Even though Mark Twain said, “Cauliflower is nothing but cabbage with a college education,” cauliflower remains one of the most popular vegetables in the U.S. Just look at how many ways your customers can eat it: raw in salad or on a crudité platter, steamed, roasted, mashed or even as a tasty soup.
It is as versatile as it tasty, but do your customers know that it is also an excellent source of vitamin C? I have to admit I didn’t. Maybe create a display with bell peppers, cauliflower, asparagus and bottles of OJ, along with a sign that reminds customers to reach for veggies when they are looking for vitamin C.
Twain was right about cauliflower being related to cabbage. It belongs to the same family of cruciferous vegetables that includes kale, broccoli and Brussels sprouts.
These fantastic cruciferous vegetables may fight cancer. They contain isothiocyanates, (no, this isn’t a mythological Greek god) which neutralize the “poison” in cancer cells, and are being studied for their use in preventing breast cancer.
But that’s not all. The latest news shows broccoli can benefit men in other ways too: A recent University of Illinois study found that tomatoes and broccoli are better at shrinking prostate tumors when they’re eaten together than when eaten alone. Sort of a two-for-one deal, right?
Hey, that provides another merchandising idea: Build a basket out of broccoli on an ice table and fill it with fresh tomatoes. Just make sure you keep the tomatoes off the ice, as they don’t like to be chilled. Put up a recipe card using organic broccoli, cauliflower and tomatoes in a sauté to go over rice, or perhaps a pasta dish with tomatoes and roasted broccoli and peppers. Sound good? Put them all on sale and your customers will surely know that you are looking out for their budgets, health and taste buds.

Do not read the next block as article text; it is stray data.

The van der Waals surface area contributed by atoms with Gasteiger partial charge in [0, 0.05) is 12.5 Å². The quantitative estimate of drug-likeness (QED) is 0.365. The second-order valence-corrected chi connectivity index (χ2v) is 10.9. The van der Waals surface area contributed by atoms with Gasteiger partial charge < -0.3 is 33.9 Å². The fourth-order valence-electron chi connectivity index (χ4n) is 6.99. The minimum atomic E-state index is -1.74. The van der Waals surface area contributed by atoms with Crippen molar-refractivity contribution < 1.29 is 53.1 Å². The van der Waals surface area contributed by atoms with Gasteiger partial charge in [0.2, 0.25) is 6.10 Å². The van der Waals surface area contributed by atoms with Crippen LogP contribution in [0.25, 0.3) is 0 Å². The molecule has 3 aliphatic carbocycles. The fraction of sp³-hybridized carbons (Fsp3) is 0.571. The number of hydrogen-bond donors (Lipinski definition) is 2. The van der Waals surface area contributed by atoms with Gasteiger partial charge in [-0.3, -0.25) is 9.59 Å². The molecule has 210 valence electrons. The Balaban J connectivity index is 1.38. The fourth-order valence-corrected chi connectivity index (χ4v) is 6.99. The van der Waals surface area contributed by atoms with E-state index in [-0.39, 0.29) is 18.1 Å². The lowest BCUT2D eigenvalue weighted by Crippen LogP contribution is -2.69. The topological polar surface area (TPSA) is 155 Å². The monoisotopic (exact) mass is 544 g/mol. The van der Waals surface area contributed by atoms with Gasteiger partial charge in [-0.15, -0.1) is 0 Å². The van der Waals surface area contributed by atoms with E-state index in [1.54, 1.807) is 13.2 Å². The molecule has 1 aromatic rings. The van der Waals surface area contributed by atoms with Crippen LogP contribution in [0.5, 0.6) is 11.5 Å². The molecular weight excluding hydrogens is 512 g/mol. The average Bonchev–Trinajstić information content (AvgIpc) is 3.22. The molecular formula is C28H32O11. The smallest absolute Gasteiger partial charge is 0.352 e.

If you want to make sure shoppers are selecting the best specimens, teach your workers to explain these simple rules: For cauliflower, look for white, firm, compact heads that are heavy for their size. How much should they buy? To serve four to six people, they’ll need a head that is 6 inches in diameter, which will weigh about 2 pounds. For broccoli, choose dark green bunches that are tight and stalks that are very firm.
And don’t throw those stems away! Peel ’em and cut them into small strips for customers to munch on while they are shopping. If they don’t like plain stalks, provide something for dipping, like your favorite organic salad dressing. See you around the cauliflower and broccoli displays.
Mark Mulcahy has 25 years of experience in the organic produce industry. Contact him at email@example.com.